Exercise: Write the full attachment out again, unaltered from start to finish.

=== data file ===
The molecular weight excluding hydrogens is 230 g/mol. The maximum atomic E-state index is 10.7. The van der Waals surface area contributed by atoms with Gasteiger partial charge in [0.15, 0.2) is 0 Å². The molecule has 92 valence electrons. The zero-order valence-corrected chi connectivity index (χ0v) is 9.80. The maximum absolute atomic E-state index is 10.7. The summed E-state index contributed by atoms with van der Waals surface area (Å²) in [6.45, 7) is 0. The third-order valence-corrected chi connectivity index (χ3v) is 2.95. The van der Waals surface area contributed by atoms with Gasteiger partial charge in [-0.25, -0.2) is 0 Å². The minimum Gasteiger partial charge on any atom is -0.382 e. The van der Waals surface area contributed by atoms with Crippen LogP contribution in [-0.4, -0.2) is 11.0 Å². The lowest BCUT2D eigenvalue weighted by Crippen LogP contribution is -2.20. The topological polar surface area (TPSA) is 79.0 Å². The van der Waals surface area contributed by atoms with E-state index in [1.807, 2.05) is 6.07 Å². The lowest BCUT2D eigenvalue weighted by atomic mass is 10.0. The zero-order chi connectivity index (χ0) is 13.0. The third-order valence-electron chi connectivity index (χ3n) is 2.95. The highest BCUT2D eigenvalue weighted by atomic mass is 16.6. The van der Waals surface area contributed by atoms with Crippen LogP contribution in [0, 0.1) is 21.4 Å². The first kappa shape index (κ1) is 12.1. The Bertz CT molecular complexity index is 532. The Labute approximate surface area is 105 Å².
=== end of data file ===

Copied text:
The molecular weight excluding hydrogens is 230 g/mol. The maximum atomic E-state index is 10.7. The van der Waals surface area contributed by atoms with Gasteiger partial charge in [0.15, 0.2) is 0 Å². The molecule has 92 valence electrons. The zero-order valence-corrected chi connectivity index (χ0v) is 9.80. The maximum absolute atomic E-state index is 10.7. The summed E-state index contributed by atoms with van der Waals surface area (Å²) in [6.45, 7) is 0. The third-order valence-corrected chi connectivity index (χ3v) is 2.95. The van der Waals surface area contributed by atoms with Gasteiger partial charge in [-0.25, -0.2) is 0 Å². The minimum Gasteiger partial charge on any atom is -0.382 e. The van der Waals surface area contributed by atoms with Crippen LogP contribution in [-0.4, -0.2) is 11.0 Å². The lowest BCUT2D eigenvalue weighted by Crippen LogP contribution is -2.20. The topological polar surface area (TPSA) is 79.0 Å². The van der Waals surface area contributed by atoms with E-state index in [1.807, 2.05) is 6.07 Å². The lowest BCUT2D eigenvalue weighted by atomic mass is 10.0. The zero-order chi connectivity index (χ0) is 13.0. The third-order valence-electron chi connectivity index (χ3n) is 2.95. The highest BCUT2D eigenvalue weighted by atomic mass is 16.6. The van der Waals surface area contributed by atoms with Crippen LogP contribution in [0, 0.1) is 21.4 Å². The first kappa shape index (κ1) is 12.1. The Bertz CT molecular complexity index is 532. The Labute approximate surface area is 105 Å².